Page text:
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[BRUSSELS] European Union rules limiting remuneration of bankers and financial firms' staff may be too costly for smaller companies and could be reviewed, the European Commission said on Thursday, in a move that addresses concerns raised by banks.
The rules were adopted in the aftermath of the 2007-08 financial crisis in response to public outcry at bankers pocketing large bonuses after taxpayers had contributed to the bailout of several lenders in Europe.
Bankers and investment firms, especially in the City of London, complained that the rules would limit their ability to attract talent and would increase red tape.
The Commission, which has the power to propose and amend EU legislation, said on Thursday that the new provisions have been "effective in curbing excessive risk-taking behaviour and short-termism", but added that "in certain cases, some of the rules may be too costly and burdensome to apply."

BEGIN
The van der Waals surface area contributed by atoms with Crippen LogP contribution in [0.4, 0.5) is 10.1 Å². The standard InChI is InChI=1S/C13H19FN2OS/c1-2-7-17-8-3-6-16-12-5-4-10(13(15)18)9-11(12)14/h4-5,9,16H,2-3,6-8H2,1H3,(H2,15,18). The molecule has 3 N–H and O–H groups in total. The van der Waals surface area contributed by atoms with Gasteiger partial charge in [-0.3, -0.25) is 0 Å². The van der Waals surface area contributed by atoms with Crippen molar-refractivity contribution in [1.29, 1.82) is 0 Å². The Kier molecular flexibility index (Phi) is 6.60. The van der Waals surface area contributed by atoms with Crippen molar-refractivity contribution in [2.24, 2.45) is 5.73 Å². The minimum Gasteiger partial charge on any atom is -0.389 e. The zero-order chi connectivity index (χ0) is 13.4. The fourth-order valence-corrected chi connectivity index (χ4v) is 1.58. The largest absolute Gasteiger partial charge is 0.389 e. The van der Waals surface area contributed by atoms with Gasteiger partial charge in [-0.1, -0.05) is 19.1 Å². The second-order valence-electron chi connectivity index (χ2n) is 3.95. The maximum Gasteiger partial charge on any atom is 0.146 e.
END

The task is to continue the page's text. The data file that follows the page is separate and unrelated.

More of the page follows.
"Our evaluation shows that there may be room to make remuneration rules more proportionate and less burdensome from an administrative perspective, in particular for smaller and less complex credit institutions and investment firms," the commissioner responsible for pay policies Vera Jourova said, confirming earlier announcements.
Before proposing any changes, Brussels will conduct a study to assess more thoroughly the impact of bonus rules. Proposals may come in November, when the Commission plans to review rules on banks' capital requirements.
Brussels will look at a possible review of rules concerning staff with low levels of variable remunerations and requirements on deferral and pay-outs instruments in smaller investment firms.
The Commission did not address the wider issue of caps, a measure loathed by banks, which limit bonuses to no more than fixed pay or twice that amount with shareholder approval.
Brussels said that it is too early to assess the impact of this measure as it was introduced only in 2014.
In March the European Banking Authority, the bloc's banking watchdog, said caps on banker bonuses did not undermine financial stability and did not limit lenders' ability to control costs.